Recycling or reduction of fire water run-off

Control Measure Knowledge

Fire water run-off is a form of polluting material and should be dealt with as such. In order to reduce the amount of polluting material being produced, it may be possible to either recycle the water being used to extinguish a fire or reduce the amount of water being used.

Fire water run-off recycling

Pumps can be used to recycle fire water run-off, but it is important that this process does not make the situation worse. Repeated recycling of fire water run-off will increase the concentration of pollution, and the risk of spreading contaminants contained in the recycled water spray.

Controls need to be put in place to ensure that the spray or steam from recycled fire water run-off cannot cause harm to emergency responders attending the incident or the local population, depending on their location and distance from the incident.

Before starting to recycle fire water run-off, the potential impact of the material involved in the fire should be identified and assessed. Recycling fire water run-off from mixed or household waste should be avoided, as it can contain organic material such as nappies and food. For all other recycling sites that contain materials such as wood or plastic, recycling the fire water run-off along with other tactics, including controlled burning, presents a viable option for reducing damage to the environment.

It is likely that there will be debris in the fire water run-off that can block pumps, or the nozzles of branches, being used to recycle the water. Suitable pumps and other equipment, such as smooth bore branches, should be used to avoid blockages.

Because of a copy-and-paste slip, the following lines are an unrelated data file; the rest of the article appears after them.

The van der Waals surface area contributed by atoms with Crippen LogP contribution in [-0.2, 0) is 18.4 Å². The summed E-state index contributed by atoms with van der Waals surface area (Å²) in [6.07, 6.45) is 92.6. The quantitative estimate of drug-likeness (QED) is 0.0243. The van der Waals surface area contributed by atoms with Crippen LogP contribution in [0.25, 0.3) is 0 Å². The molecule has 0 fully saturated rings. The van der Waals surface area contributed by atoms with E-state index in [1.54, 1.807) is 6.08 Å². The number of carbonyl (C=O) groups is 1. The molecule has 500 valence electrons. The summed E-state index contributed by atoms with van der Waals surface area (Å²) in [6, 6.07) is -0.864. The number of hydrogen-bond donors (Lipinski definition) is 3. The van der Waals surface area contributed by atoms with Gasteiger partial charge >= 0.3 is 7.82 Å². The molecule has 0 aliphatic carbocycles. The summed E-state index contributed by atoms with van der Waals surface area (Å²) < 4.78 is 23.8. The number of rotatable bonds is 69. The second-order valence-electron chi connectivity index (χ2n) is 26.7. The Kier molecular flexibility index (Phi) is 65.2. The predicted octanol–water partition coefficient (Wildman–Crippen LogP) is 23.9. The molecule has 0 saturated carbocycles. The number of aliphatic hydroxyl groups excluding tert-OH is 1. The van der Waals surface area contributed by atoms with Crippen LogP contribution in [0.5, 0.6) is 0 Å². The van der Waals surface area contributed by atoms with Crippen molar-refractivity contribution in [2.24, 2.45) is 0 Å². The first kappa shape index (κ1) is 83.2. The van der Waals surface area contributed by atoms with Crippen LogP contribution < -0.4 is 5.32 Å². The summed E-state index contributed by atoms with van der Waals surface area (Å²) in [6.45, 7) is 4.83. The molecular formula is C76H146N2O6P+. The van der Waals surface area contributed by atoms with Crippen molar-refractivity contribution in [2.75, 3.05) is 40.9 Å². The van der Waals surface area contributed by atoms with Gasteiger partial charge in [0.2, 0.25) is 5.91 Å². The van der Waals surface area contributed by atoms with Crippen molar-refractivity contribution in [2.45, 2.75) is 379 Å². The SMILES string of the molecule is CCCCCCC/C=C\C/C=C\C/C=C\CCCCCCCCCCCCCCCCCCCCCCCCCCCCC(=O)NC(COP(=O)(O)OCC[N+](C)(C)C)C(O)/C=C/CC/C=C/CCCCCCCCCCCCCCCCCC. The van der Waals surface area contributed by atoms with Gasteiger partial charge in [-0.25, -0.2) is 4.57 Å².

A strategy for recycling fire water run-off should consider:

  • Monitoring the impact of recycling fire water run-off and any identified risks
  • The use of dams, pools, containment tanks or lagoons to reduce the possibility of blockages from particles contained in the fire water run-off
  • Replacing a proportion of the recycled fire water run-off with fresh water, to reduce the level of pollutants and debris in the water being applied
  • The need to decontaminate equipment, including personal protective equipment (PPE)

Disposal of used recycled fire water run-off may present a problem for the fire and rescue service towards the end of an incident. Specialist advice on the initial or continued use of recycled fire water run-off, including it being tested for pollutants, and its disposal may be required from:

  • Environmental agency
  • Public health organisation
  • Tactical advisers:
    • Bulk media
    • Waste fire
    • Hazardous materials
  • Sewerage undertakers
  • Scientific advisers

For more information refer to Foundation for environmental protection – Additional pollution control techniques.

Reducing the volume of fire water run-off

The impact of fire water run-off on compacted materials and ground conditions should be considered. If appropriate, areas of operation where a reduced use of water strategy can be initiated, without significantly increasing the risk of firespread or compromising safety, should be identified.

The amount of water used, and therefore the amount of fire water run-off, can be reduced by using appropriate techniques and equipment, such as water sprays instead of jets or hand-held jets instead of ground monitors.

Strategic Actions

Tactical Actions